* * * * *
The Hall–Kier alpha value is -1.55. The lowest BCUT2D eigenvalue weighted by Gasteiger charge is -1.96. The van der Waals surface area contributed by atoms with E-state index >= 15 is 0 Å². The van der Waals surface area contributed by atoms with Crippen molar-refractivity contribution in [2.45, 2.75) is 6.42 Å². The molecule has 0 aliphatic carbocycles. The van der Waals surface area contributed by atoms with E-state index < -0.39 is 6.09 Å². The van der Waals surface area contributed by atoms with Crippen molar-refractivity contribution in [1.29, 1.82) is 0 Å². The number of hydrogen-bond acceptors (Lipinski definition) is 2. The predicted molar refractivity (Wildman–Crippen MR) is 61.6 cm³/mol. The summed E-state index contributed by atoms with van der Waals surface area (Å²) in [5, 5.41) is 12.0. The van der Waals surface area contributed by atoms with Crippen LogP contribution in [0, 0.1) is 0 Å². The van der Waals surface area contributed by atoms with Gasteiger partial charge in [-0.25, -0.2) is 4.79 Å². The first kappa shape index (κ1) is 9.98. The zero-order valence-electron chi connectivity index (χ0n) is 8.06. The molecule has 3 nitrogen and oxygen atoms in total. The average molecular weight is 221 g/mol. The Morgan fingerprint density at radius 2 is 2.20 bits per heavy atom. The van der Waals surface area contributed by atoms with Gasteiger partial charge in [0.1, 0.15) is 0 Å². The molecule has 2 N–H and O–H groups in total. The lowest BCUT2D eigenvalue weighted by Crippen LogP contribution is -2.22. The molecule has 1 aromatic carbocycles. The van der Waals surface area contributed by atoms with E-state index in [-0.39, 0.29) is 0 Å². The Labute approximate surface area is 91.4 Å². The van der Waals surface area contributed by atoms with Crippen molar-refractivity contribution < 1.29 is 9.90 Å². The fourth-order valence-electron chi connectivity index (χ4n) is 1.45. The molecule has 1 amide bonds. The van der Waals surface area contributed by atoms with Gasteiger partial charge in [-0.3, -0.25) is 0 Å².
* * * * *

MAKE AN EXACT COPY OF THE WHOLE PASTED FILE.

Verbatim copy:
The Hall–Kier alpha value is -1.55. The lowest BCUT2D eigenvalue weighted by Gasteiger charge is -1.96. The van der Waals surface area contributed by atoms with E-state index >= 15 is 0 Å². The van der Waals surface area contributed by atoms with Crippen molar-refractivity contribution in [2.45, 2.75) is 6.42 Å². The molecule has 0 aliphatic carbocycles. The van der Waals surface area contributed by atoms with E-state index < -0.39 is 6.09 Å². The van der Waals surface area contributed by atoms with Crippen molar-refractivity contribution in [1.29, 1.82) is 0 Å². The number of hydrogen-bond acceptors (Lipinski definition) is 2. The predicted molar refractivity (Wildman–Crippen MR) is 61.6 cm³/mol. The summed E-state index contributed by atoms with van der Waals surface area (Å²) in [5, 5.41) is 12.0. The van der Waals surface area contributed by atoms with Crippen LogP contribution in [0, 0.1) is 0 Å². The van der Waals surface area contributed by atoms with Gasteiger partial charge in [-0.25, -0.2) is 4.79 Å². The first kappa shape index (κ1) is 9.98. The zero-order valence-electron chi connectivity index (χ0n) is 8.06. The molecule has 3 nitrogen and oxygen atoms in total. The average molecular weight is 221 g/mol. The Morgan fingerprint density at radius 2 is 2.20 bits per heavy atom. The van der Waals surface area contributed by atoms with Gasteiger partial charge in [0.1, 0.15) is 0 Å². The molecule has 2 N–H and O–H groups in total. The lowest BCUT2D eigenvalue weighted by Crippen LogP contribution is -2.22. The molecule has 1 aromatic carbocycles. The van der Waals surface area contributed by atoms with E-state index in [-0.39, 0.29) is 0 Å². The Labute approximate surface area is 91.4 Å². The van der Waals surface area contributed by atoms with Crippen molar-refractivity contribution < 1.29 is 9.90 Å². The fourth-order valence-electron chi connectivity index (χ4n) is 1.45. The molecule has 1 amide bonds. The van der Waals surface area contributed by atoms with Gasteiger partial charge in [-0.3, -0.25) is 0 Å².